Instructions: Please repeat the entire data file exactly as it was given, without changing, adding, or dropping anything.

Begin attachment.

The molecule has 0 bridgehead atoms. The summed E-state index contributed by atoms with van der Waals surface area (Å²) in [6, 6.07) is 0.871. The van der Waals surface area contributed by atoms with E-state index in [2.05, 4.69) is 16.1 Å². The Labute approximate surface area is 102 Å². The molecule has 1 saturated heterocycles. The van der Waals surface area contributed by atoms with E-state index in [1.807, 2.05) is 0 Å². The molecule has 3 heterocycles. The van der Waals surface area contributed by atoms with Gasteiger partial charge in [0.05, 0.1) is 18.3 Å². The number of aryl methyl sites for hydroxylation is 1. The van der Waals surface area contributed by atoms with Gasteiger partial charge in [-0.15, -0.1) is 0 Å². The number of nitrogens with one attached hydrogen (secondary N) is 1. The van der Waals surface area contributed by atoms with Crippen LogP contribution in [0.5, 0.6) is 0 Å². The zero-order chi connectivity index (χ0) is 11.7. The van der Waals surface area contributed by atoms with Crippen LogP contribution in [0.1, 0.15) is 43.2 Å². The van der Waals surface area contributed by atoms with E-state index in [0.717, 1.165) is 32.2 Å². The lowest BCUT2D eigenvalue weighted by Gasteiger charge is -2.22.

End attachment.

The molecule has 0 bridgehead atoms. The summed E-state index contributed by atoms with van der Waals surface area (Å²) in [6, 6.07) is 0.871. The van der Waals surface area contributed by atoms with E-state index in [2.05, 4.69) is 16.1 Å². The Labute approximate surface area is 102 Å². The molecule has 1 saturated heterocycles. The van der Waals surface area contributed by atoms with E-state index in [1.807, 2.05) is 0 Å². The molecule has 3 heterocycles. The van der Waals surface area contributed by atoms with Gasteiger partial charge in [0.05, 0.1) is 18.3 Å². The number of aryl methyl sites for hydroxylation is 1. The van der Waals surface area contributed by atoms with Gasteiger partial charge in [-0.15, -0.1) is 0 Å². The number of nitrogens with one attached hydrogen (secondary N) is 1. The van der Waals surface area contributed by atoms with Crippen LogP contribution in [0.5, 0.6) is 0 Å². The zero-order chi connectivity index (χ0) is 11.7. The van der Waals surface area contributed by atoms with Crippen LogP contribution in [0.1, 0.15) is 43.2 Å². The van der Waals surface area contributed by atoms with E-state index in [0.717, 1.165) is 32.2 Å². The lowest BCUT2D eigenvalue weighted by Gasteiger charge is -2.22.